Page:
Poppy In memoriam Poppy

Tyne Cot Cemetery and Memorial


Tyne Cot 1


Tyne Cot Cemetery and Memorial, Zonnebeke, West-Vlaanderen, Belgium. 'Tyne Cot' or 'Tyne Cottage' was the name given by the Northumberland Fusiliers to a barn which stood near the level crossing on the Passchendaele-Broodseinde road. The barn, which had become the centre of five or six German pill-boxes, was captured by the 3rd Australian Division on 4 October 1917 in the advance on Passchendaele. One of these pill-boxes was unusually large and was used as an advanced dressing station after its capture. From October to the end of March 1918, 343 graves were made here.

Tyne Cot Cemetery was in German hands again from 13 April to 28 September, when it was finally recaptured, with Passchendaele, by the Belgian Army. The cemetery was greatly enlarged after the Armistice when remains were brought in from the battlefields of Passchendaele and Langemarck, and from a few small burial grounds. It is now the largest Commonwealth war cemetery in the world, with 11,954 Commonwealth servicemen of the First World War buried here. Some 8,367 of the burials are unidentified.

Tyne Cot Memorial forms the north-eastern boundary of the cemetery and commemorates nearly 35,000 servicemen from the United Kingdom and New Zealand who died in the Ypres Salient after 16 August 1917 and whose graves are not known. The memorial stands close to the farthest point in Belgium reached by Commonwealth forces in the First World War until the final advance to victory. This is one of four memorials to the missing in Belgian Flanders.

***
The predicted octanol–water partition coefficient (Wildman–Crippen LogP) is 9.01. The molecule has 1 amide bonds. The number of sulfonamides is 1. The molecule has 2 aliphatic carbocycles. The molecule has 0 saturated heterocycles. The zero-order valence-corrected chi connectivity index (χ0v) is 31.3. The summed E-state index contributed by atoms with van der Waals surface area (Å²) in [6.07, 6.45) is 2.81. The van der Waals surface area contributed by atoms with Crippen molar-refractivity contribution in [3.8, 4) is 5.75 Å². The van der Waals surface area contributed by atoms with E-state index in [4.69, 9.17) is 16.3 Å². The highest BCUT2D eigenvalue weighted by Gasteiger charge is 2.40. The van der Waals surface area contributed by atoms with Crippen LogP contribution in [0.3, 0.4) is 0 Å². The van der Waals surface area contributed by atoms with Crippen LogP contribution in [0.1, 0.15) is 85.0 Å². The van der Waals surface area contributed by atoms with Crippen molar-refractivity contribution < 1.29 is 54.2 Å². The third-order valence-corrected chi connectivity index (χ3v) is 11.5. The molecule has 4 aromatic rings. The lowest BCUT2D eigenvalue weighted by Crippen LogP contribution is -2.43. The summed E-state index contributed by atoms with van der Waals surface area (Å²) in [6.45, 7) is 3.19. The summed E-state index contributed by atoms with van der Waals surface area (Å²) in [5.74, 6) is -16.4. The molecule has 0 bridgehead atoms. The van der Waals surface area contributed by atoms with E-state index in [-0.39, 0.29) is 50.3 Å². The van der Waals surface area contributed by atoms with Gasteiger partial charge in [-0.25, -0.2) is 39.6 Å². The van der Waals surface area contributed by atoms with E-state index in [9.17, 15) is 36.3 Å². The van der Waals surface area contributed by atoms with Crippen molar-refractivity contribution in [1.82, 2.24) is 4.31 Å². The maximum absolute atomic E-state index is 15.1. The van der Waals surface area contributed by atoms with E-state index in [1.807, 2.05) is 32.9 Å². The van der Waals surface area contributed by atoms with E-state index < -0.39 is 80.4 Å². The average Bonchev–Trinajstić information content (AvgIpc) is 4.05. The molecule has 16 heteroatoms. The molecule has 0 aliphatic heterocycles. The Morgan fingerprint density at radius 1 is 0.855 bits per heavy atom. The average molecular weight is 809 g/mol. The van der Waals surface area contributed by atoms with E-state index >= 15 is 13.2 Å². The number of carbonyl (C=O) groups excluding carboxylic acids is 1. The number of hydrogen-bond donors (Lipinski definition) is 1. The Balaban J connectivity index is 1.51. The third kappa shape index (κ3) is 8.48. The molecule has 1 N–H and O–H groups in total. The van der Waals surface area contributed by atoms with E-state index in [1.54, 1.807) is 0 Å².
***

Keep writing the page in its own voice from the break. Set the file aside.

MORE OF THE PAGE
Twenty-two men of the North Irish Horse are commemorated here: Second Lieutenants F.J.E. McFarland, D.J. Miller, W.L. Reavie, G.H. Farley and R.J. McCullough, Lance Corporals T. Stevenson and W.J. Robinson, Riflemen J. Connell, N.H. Hale, A. Johnston, A.J. Knox, C.A. Morrison and E.A. Stevenson, and Privates J.A. Bowden, F.StG. Cooke, A. Davey, W.H. Dundas, W.G. Leinster, R. McConnell, R. Park, H. Mortimer and T.A. McReynolds. The location of their memorial inscriptions is shown on the CWGC cemetery and memorial plan below.


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Image 1 kindly provided by Steve Rogers, Project Co-ordinator of the The War Graves Photographic Project, www.twgpp.org. Images 2, 3, 4, 5 and 6 Copyright © Phillip Tardif with all rights reserved as set out in this Use of Material policy. Information and memorial plan sourced from Commonwealth War Graves Commission www.cwgc.org.